In early January, after Pure started pressing ConRes about where the array was, EMC sent it back to the New Hampshire facility, where Pure employees picked it up but "found the machine damaged to such an extent that it could not be reused or resold," the counter-complaint said. In the month or so that EMC had the array, it had accessed and retained a copy of the boot drive containing proprietary software, Pure said.
Soon after, ConRes admitted it had sent the array to EMC, and EMC admitted it had copied the boot drive, according to Pure. "EMC also acknowledged that it had learned from its access to and use of the Product and Software," Pure said in its claim.
The episode violated its end-user agreement with ConRes, among other things, Pure claims. Its complaints against EMC from the episode include breach of contract and misappropriation of trade secrets.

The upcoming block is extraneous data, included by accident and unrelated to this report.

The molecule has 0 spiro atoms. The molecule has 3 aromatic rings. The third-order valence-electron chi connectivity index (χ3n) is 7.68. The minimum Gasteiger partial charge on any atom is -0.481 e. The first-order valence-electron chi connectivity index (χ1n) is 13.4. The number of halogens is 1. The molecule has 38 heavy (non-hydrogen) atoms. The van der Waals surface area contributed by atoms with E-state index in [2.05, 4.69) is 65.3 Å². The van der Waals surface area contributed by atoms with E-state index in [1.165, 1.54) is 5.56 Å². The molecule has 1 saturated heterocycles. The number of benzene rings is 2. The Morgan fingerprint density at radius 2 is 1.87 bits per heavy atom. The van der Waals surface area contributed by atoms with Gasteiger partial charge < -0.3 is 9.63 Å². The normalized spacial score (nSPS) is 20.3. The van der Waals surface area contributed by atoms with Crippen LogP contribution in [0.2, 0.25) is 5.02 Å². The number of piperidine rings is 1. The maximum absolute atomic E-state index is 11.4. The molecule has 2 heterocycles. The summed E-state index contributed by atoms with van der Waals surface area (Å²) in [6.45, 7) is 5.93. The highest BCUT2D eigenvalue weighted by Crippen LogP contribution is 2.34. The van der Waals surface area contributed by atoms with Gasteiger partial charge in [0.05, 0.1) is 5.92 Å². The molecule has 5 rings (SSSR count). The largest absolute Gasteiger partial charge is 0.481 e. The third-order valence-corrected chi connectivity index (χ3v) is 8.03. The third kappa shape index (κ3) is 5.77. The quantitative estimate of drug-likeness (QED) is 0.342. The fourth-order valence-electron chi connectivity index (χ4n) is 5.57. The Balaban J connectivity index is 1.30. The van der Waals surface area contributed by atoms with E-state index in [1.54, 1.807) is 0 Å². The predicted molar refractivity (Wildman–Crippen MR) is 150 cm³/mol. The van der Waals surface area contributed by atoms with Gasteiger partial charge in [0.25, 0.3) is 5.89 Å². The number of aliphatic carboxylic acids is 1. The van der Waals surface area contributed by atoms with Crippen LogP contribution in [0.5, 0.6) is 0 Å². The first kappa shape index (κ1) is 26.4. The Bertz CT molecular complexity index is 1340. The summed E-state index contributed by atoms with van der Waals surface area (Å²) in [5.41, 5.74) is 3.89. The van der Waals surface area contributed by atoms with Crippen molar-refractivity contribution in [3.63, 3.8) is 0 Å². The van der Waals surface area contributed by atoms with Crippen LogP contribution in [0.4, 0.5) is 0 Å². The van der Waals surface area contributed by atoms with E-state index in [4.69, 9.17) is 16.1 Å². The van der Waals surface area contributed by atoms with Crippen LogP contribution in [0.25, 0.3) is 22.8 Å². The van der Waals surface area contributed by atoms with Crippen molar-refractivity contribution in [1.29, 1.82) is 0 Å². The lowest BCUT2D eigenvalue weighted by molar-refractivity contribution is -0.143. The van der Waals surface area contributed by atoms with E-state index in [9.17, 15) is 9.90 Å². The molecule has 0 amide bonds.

EMC's action against Pure in the Delaware court on Tuesday is conventional, by comparison. It accuses Pure of using patented EMC technologies, including innovations in data deduplication and in scheduling read and write operations for solid-state storage. The startup did so in a bid to catch up with EMC, which has been developing flash storage since 2005, EMC said.
In a statement, EMC reiterated its allegations against Pure.
"The facts remain - Pure Storage has waged a deliberate, unlawful campaign to steal EMC intellectual property. This latest patent infringement lawsuit is further evidence that Pure Storage has engaged in unauthorized use of EMC's proprietary and patented technology. Again, we are simply taking the necessary legal action to protect EMC's rights."
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